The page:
Using AI to preserve cultural heritages
Artificial intelligence is now being increasingly used to protect and preserve the country's ancient cultural heritages, which are human treasures but face risks brought by time and nature, Wu Jian, director of the Cultural Heritage Digitization Institute at the Dunhuang Academy, has said.
Speaking at the 2019 World Artificial Intelligence Conference's Shanghai West Bund Forum, Wu noted that the historic Mogao Grottoes in Dunhuang, northwest China's Gansu Province, are described as a Buddhism art "trinity" of structure, mural and sculpture.
The themes of the elegant murals there include traditional stories and myth, and the well-known dances of feitian, or flying goddess.
However, these murals, dating back more than 1,600 years, could never last forever in their original state. They are fragile in front of nature's power like sandstorm, heavy rains and floods, as well as human activities — their bright colors having faded and the patterns blurred, some even disappeared.
"Despite the murals being displayed to the public, some other things also did damage to the grottoes, such mildew and smoke while they were defiled by visitors using knives to scratch their surface in the past," said Wu. "Such destruction caused us deep pain, spurring people's sense of a mission to protect and preserve them."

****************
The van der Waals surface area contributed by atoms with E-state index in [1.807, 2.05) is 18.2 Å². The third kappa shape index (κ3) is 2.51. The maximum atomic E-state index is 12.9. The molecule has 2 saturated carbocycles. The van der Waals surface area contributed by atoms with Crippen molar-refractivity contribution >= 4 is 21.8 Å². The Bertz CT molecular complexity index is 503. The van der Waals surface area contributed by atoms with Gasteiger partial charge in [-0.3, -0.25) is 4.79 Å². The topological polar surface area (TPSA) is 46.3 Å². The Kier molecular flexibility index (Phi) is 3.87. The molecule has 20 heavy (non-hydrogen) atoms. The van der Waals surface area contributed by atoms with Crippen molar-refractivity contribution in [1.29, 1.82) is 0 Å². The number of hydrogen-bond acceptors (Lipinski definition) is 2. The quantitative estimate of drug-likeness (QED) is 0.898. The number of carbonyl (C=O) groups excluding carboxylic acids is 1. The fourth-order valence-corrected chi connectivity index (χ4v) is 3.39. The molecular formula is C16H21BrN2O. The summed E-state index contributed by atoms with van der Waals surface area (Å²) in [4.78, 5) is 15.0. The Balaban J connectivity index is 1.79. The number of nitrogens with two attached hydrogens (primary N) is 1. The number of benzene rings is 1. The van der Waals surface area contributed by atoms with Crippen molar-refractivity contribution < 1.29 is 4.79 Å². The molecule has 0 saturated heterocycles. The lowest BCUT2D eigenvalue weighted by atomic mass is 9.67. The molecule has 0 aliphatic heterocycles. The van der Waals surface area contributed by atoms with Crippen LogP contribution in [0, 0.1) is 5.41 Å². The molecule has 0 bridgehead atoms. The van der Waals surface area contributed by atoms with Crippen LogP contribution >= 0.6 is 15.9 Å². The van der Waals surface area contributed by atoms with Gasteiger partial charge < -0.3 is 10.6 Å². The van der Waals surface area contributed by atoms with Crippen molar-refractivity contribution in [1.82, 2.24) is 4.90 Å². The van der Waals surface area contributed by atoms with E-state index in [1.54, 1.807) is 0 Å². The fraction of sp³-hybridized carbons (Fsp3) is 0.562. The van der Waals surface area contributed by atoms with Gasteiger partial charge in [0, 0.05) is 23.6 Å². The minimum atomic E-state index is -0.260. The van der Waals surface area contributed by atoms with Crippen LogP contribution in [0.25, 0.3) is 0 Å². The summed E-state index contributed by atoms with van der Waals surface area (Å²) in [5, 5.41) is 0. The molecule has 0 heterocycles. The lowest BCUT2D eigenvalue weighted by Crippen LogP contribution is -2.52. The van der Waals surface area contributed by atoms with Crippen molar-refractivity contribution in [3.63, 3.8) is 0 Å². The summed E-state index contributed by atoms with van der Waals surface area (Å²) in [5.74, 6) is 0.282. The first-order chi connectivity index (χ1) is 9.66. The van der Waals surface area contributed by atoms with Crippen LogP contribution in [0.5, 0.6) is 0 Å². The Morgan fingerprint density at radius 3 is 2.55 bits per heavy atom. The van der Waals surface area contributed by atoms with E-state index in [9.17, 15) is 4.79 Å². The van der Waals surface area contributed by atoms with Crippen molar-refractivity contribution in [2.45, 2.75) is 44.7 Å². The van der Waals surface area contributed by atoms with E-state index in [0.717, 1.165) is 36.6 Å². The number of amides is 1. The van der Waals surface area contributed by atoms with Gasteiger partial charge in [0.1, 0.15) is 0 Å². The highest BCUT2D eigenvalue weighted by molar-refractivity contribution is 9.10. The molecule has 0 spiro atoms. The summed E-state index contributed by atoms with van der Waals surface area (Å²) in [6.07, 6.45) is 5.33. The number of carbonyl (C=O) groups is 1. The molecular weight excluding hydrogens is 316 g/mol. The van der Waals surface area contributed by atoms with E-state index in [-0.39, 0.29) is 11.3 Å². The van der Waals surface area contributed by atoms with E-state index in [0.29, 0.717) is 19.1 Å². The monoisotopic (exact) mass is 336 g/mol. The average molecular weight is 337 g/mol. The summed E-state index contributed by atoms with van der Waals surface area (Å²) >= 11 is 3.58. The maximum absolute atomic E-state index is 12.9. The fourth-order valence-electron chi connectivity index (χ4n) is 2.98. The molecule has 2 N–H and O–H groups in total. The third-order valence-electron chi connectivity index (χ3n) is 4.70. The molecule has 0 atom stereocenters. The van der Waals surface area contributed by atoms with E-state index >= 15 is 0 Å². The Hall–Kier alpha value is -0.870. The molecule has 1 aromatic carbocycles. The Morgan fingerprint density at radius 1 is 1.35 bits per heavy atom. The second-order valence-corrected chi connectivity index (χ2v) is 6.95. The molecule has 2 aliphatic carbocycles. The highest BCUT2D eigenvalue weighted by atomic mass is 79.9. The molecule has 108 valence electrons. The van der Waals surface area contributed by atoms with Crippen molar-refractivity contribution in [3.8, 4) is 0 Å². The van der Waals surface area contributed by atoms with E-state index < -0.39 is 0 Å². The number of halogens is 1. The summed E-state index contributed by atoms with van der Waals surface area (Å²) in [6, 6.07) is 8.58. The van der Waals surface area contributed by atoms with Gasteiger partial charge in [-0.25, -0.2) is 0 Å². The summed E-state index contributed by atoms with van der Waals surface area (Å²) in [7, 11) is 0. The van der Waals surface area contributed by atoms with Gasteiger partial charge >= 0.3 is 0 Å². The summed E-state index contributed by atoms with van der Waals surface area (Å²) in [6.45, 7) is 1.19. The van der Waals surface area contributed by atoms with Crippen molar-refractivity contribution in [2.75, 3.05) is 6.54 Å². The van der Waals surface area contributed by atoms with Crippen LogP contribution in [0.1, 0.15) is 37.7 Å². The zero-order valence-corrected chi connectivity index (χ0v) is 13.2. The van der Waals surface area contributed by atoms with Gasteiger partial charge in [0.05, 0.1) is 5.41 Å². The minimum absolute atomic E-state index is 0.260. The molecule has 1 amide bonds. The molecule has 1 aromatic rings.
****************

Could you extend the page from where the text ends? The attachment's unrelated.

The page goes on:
Between the 1990s and 2006, the Dunhuang Academy undertook the process of digitalizing the murals, raising the precision level, in technical terms, from 75D-PRE to 300D-PRE. Under special circumstances, it could reach 600D-PRE.
Starting in 2006, it launched digitalization work on the grottoes, including three-dimensional reconstruction projects on sculptures and ruins, and introduced AI technology into their protection work for the first time.
From 2014, the academy enhanced the application of its digital cultural relic resources and designed many exhibitions with high-tech means.
Besides two-dimensional digital information collection and 3D reconstruction, it is also working on digital panorama display and virtual reality and augmented reality programs of the grottoes.
Such digitalization support has also been provided to cultural relics in other regions, including Shanxi and Shandong provinces as well as Tibet, Xinjiang Uygur and Inner Mongolia autonomous regions.
AI is also applied for the restoration of damaged murals. For instance, the canthi of a character on a mural from the Tang Dynasty was damaged and its art technique not available anymore. The academy then used AI to recognize the damage and used computer technology to display how to repair it.
To attract more people to learn about Dunhuang, three years ago the academy developed and released online virtual reality programs that display 30 grottoes. They serve as an international database and platforms for interaction and sharing of Dunhuang resources.